"I'm going to be top dog now," he exulted. "I'm happy. Elated. I can't wait. What else can I say. I'm in the NBA. I dreamed I'd get drafted. To be able to play for Boston . . . that was a dream within a dream."
He went home to celebrate.
Molly Dunham's next story was an elegy from the shadows of Cole Field House. Bias' victory celebration had been fatal.
He got to the University of Maryland campus about 10 o'clock at night on June 18. He rounded up some friends and teammates and they started partying with malt liquor and cognac and cocaine.
A lot of cocaine, one of them would later say, maybe as much as a half a cup. Dealer-quality dope, an investigator said. Some of it may have been crack.
Bias, his teammates David Gregg and Terry Long, and Brian Lee Tribble, a friend who would be accused and acquitted of supplying the dope, did cocaine from 3:30 a.m. to 6:15 a.m.
At Tribble's trial, Terry Long demonstrated with a straw how they snorted a line of coke from a mirror. He and Gregg said they warned Bias to slow down.
"I'm tough," Bias said, and campus folklore says he added, "I'm a horse."
He was messed up, Long said. He tried to walk to the bathroom.
"He was stumbling. He wouldn't have made it."
Bias sprawled on a bed. He started quivering and shaking as if he were having a seizure.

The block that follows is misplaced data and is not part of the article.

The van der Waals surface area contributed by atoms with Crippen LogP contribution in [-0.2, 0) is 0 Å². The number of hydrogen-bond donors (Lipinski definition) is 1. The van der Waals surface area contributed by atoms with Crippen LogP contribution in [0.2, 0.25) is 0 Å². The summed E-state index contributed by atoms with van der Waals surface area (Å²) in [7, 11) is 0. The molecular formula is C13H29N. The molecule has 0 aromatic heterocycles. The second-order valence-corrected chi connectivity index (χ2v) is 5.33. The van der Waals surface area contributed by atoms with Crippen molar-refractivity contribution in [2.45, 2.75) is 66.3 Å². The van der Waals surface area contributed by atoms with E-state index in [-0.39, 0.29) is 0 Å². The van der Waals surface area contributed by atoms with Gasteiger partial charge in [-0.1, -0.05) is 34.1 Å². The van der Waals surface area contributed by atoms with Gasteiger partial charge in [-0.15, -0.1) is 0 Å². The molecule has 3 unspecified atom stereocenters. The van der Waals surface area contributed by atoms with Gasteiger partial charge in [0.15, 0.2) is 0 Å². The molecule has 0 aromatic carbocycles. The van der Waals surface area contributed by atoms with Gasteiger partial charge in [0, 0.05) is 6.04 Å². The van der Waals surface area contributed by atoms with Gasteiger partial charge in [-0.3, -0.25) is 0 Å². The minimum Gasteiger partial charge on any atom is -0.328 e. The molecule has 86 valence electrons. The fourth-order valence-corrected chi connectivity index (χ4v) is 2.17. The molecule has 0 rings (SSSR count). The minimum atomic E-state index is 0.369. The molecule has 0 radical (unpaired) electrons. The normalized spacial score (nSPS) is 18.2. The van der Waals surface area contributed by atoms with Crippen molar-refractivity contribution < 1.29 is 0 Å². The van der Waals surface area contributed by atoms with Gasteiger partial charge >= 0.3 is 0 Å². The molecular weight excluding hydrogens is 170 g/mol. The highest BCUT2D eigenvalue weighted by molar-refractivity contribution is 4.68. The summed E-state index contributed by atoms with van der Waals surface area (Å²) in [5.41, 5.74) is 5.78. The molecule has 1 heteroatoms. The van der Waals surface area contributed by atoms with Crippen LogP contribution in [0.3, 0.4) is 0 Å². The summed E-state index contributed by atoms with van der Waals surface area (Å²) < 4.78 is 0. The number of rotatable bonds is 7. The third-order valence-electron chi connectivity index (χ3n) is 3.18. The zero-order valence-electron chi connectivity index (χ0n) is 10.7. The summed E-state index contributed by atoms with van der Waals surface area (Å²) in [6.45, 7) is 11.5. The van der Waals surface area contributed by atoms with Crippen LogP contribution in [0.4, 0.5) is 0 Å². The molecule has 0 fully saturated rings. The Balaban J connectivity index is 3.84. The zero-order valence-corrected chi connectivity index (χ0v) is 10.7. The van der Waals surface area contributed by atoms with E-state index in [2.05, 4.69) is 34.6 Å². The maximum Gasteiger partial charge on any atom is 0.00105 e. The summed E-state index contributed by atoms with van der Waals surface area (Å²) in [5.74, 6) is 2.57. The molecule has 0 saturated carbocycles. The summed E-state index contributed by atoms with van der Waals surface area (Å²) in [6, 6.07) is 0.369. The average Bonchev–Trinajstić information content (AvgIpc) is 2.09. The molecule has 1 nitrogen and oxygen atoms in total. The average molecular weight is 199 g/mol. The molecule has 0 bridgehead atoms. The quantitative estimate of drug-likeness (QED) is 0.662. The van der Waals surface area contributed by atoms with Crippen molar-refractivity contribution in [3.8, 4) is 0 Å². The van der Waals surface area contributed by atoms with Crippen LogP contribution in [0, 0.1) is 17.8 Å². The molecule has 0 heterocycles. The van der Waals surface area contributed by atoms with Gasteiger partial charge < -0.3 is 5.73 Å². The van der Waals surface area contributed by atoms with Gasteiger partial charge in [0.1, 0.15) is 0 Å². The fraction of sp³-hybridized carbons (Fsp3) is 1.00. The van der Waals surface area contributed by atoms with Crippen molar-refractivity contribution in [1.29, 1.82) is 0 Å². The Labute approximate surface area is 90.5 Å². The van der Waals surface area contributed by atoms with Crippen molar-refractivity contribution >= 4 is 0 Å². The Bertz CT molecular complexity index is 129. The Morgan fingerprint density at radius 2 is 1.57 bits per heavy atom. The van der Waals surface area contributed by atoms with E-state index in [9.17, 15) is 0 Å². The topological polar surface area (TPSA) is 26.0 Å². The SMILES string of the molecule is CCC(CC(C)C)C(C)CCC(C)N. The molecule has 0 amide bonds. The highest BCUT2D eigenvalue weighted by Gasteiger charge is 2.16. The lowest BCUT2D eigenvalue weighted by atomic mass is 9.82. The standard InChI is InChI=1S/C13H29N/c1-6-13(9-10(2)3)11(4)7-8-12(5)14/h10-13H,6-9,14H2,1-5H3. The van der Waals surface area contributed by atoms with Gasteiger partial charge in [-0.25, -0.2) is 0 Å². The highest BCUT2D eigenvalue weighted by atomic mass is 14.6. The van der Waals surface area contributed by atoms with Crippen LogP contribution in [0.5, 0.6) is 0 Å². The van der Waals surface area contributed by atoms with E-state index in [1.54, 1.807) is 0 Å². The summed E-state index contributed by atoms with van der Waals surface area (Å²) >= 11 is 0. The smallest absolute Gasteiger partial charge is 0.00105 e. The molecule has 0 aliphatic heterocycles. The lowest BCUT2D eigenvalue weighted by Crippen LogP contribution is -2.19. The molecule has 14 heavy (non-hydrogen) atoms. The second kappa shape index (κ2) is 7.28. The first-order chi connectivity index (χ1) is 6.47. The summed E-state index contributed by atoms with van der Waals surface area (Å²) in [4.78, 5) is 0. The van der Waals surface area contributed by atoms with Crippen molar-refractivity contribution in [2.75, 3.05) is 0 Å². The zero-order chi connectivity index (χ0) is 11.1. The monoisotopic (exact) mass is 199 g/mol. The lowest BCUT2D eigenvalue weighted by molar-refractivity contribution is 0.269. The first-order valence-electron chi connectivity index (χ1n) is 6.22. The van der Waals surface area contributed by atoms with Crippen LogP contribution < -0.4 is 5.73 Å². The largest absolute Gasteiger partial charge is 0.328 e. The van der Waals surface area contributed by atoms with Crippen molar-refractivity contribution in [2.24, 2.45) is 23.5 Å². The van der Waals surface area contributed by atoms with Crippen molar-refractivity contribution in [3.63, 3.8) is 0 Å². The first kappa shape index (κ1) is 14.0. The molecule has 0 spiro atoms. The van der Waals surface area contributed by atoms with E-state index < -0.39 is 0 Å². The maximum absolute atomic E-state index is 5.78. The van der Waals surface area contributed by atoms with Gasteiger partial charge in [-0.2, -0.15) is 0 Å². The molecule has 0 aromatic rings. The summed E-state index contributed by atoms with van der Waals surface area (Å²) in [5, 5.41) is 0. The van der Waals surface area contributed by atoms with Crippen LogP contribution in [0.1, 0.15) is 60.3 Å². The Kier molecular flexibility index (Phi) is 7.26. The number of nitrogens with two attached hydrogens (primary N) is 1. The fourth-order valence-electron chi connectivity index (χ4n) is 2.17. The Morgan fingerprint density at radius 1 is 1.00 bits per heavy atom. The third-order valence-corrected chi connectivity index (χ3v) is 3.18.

"When he began the seizures, I called my mom for help," Brian Tribble told an interviewer. "Although I knew already what to do because of my sister."
Tribble's 30-year-old sister is severely retarded and has frequent seizures.
"When he stopped having seizures," Tribble said, "I took his pulse."
He couldn't find any.
Tribble dialed 911. The call was recorded.
"It's Len Bias . . . He needs some assistance . . . He's not breathing right . . . This is Len Bias . . . You've got to bring him back to life . . . There's no way he can die."
But he did.
Bias' death exploded like an underwater volcano and sent forth an enormous wave of shock and horror that swept away the University of Maryland athletic department, washed over the university administration, --ed the hope of a Boston Celtics dynasty and trapped a score of lives in the maelstrom.
The impact on drug use remains unclear. Lonise Bias' hope that her son's death would change America remains problematical.
Dr. John E. Smialek, Maryland's chief medical examiner, counts the number of deaths from cocaine in the years since Bias died and doesn't find any great change.
Cocaine has certainly been deglamorized. Athletes are at least more circumspect about drug use. There's far more testing. But no one knows for sure whether there is less drug abuse.
Michael Gimbel, director of the Baltimore County government's Office of Substance Abuse, thinks there are fewer middle-class drug users.